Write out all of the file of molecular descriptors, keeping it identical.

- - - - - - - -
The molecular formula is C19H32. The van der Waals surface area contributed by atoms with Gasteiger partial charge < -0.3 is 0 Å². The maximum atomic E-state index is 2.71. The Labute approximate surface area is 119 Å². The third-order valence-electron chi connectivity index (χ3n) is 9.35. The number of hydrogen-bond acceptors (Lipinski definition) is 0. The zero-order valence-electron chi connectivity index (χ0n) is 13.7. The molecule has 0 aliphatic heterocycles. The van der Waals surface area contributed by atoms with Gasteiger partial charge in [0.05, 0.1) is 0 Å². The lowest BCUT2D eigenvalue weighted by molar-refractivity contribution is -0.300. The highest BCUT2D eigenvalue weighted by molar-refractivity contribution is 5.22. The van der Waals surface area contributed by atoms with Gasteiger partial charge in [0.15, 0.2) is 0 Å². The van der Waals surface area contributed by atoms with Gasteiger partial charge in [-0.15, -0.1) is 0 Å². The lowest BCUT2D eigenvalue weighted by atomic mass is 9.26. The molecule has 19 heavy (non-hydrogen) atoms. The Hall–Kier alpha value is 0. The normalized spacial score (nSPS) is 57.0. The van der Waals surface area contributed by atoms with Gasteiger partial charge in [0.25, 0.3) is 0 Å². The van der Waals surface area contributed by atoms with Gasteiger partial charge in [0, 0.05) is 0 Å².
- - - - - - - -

The molecular formula is C19H32. The van der Waals surface area contributed by atoms with Gasteiger partial charge < -0.3 is 0 Å². The maximum atomic E-state index is 2.71. The Labute approximate surface area is 119 Å². The third-order valence-electron chi connectivity index (χ3n) is 9.35. The number of hydrogen-bond acceptors (Lipinski definition) is 0. The zero-order valence-electron chi connectivity index (χ0n) is 13.7. The molecule has 0 aliphatic heterocycles. The van der Waals surface area contributed by atoms with Gasteiger partial charge in [0.05, 0.1) is 0 Å². The lowest BCUT2D eigenvalue weighted by molar-refractivity contribution is -0.300. The highest BCUT2D eigenvalue weighted by molar-refractivity contribution is 5.22. The van der Waals surface area contributed by atoms with Gasteiger partial charge in [0.15, 0.2) is 0 Å². The van der Waals surface area contributed by atoms with Gasteiger partial charge in [-0.15, -0.1) is 0 Å². The lowest BCUT2D eigenvalue weighted by atomic mass is 9.26. The molecule has 19 heavy (non-hydrogen) atoms. The Hall–Kier alpha value is 0. The normalized spacial score (nSPS) is 57.0. The van der Waals surface area contributed by atoms with Gasteiger partial charge in [0.25, 0.3) is 0 Å². The van der Waals surface area contributed by atoms with Gasteiger partial charge in [0, 0.05) is 0 Å².